Bognár: A few things struck me immediately. First of all, the simplicity of her spirit: she is such a hard worker, but she doesn’t seem to concern herself with anything but the music. I got to witness her practicing and rehearsing. She told me, “I’m not any different than any labourer. I work hard for my results, and my work is at the piano”. I watched her practice from nine or ten in the evening until well beyond sunrise. She practiced many hours and with such ease; it was very inspiring to watch.
She never got flustered with anything that didn’t go her way. She did a lot of slow practicing, repetition of bars, and would take frequent breaks. She worked with Babayan on the world premiere of the latter’s transcription of Romeo and Juliet for two pianos. To witness her sound from a few feet away is something I will never forget. To witness the two of them working together was unforgettable because of the total investment of their energy and selves. She took lots of input from those around her, a reflection of why she continues to learn and play so well.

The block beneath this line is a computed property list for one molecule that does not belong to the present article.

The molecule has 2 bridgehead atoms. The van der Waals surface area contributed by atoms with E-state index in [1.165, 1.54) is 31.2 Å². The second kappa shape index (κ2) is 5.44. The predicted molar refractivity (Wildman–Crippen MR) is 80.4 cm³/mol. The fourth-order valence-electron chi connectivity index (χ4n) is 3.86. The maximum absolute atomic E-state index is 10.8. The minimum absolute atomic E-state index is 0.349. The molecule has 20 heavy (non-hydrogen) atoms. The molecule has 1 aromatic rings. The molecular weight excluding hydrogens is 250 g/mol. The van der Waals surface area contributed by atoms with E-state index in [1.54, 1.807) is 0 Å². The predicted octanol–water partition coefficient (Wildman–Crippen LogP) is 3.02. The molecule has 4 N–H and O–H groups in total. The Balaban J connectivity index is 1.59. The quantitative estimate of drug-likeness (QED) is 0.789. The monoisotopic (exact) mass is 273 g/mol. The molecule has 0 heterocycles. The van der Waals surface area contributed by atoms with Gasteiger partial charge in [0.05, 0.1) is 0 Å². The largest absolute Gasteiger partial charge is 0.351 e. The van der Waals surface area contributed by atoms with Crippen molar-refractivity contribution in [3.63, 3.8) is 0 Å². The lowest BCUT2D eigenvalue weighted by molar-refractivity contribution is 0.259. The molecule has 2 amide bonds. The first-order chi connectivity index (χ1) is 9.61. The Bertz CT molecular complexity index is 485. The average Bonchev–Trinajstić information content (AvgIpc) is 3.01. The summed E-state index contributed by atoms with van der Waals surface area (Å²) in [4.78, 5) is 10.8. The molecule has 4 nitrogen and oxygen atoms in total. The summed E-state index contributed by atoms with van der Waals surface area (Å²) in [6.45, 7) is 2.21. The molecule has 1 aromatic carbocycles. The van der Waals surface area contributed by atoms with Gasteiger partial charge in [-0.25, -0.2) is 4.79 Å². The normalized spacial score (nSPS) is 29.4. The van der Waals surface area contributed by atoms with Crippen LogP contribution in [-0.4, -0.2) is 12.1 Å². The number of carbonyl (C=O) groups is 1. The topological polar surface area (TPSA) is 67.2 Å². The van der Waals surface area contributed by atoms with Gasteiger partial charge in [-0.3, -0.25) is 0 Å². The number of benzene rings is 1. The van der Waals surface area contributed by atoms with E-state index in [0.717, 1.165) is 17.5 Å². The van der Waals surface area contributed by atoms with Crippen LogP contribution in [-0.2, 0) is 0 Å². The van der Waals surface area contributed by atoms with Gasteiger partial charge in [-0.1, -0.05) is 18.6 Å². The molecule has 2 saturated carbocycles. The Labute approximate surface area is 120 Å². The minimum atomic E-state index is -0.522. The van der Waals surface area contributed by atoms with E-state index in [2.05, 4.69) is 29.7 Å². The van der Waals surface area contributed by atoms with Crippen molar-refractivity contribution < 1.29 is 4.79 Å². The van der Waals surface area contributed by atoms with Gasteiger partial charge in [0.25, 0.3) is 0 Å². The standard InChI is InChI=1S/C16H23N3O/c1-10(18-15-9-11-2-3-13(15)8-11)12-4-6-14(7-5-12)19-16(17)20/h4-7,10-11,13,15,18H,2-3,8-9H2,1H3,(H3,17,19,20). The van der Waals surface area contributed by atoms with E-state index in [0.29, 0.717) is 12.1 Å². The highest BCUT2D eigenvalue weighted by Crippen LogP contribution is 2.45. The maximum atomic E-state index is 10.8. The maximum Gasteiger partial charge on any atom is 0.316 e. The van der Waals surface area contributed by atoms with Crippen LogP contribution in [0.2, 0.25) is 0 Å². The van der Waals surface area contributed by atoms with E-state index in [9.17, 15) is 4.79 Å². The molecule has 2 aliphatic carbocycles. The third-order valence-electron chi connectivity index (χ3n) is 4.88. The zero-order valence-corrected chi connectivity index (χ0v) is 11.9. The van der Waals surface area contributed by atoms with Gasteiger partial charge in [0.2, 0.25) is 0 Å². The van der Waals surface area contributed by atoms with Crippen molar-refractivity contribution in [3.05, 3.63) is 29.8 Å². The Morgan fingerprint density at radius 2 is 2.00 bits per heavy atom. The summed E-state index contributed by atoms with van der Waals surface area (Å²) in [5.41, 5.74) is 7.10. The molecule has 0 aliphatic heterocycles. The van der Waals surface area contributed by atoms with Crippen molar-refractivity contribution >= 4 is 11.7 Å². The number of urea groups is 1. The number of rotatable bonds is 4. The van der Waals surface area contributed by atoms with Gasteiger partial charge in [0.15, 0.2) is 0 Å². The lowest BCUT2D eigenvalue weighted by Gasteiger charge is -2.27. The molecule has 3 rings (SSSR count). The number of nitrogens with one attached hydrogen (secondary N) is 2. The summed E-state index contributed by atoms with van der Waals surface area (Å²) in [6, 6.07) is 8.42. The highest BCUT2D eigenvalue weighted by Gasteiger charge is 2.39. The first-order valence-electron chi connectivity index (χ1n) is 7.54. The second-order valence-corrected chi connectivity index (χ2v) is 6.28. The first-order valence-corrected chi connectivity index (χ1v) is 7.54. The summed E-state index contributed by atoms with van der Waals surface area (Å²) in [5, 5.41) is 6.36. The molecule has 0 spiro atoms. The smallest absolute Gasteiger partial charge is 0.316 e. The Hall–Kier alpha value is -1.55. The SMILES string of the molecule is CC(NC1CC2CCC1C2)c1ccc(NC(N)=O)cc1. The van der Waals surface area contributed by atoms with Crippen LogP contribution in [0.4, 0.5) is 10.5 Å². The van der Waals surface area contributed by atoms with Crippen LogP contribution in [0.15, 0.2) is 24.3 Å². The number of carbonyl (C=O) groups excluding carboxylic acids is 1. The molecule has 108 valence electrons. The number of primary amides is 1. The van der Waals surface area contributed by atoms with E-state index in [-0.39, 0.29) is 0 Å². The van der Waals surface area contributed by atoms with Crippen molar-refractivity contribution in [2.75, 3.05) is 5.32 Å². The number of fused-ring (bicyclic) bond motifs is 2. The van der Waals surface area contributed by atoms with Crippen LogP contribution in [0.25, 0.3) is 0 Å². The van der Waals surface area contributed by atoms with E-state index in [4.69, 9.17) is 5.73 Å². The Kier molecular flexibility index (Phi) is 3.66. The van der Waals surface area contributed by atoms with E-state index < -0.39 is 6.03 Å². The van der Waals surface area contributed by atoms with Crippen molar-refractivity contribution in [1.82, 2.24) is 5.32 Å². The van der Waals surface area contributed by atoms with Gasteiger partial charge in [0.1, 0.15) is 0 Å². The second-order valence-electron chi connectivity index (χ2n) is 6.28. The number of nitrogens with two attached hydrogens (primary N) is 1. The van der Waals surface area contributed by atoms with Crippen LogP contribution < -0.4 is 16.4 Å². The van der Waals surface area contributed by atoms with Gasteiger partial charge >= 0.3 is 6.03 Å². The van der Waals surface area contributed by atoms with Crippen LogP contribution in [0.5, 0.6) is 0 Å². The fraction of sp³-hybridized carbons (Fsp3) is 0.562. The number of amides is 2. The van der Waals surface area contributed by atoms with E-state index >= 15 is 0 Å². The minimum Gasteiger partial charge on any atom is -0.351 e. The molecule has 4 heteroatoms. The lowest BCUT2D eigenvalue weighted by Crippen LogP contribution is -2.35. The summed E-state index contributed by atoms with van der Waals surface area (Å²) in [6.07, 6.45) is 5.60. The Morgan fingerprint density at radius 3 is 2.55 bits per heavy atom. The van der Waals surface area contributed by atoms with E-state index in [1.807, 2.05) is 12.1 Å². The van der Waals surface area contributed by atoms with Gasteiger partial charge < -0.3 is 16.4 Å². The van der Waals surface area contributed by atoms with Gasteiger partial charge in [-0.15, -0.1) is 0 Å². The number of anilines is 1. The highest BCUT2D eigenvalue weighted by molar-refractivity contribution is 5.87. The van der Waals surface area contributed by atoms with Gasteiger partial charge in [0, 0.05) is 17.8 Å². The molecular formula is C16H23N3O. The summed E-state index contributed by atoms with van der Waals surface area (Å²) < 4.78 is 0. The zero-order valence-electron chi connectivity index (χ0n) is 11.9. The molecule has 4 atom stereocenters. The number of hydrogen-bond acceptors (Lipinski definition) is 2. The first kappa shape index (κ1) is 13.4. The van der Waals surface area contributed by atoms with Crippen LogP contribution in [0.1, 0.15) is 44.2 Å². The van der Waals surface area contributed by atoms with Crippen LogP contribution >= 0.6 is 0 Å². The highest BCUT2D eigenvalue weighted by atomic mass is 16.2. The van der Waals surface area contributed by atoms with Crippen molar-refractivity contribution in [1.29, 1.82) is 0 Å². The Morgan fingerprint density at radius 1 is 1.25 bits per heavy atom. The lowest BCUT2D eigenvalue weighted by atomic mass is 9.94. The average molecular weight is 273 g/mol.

EH: From the Golden Age of pianism, who are the pianists who’ve made a lasting impression on you ?
Bognár: When I was growing up, my father bought me recordings of Zimerman and Richter. I was so excited about these that I took up a paper-route to pay for my obsession with piano recordings. There was a period when I couldn’t get enough of Zimerman, and especially Richter. I was so influenced by the latter’s enormous repertoire. Later, however, I found myself too influenced by his sound-world. I knew I had to branch out and listen to other musicians. I think many young musicians are impressed by his fiery temperament and the conviction with which he plays – just listen to his 1959 Rachmaninoff Second – but I realized that there are others: Moiseiwitsch, Friedman, Sofronitsky, Rubinstein, and Horowitz, who excited me to no end.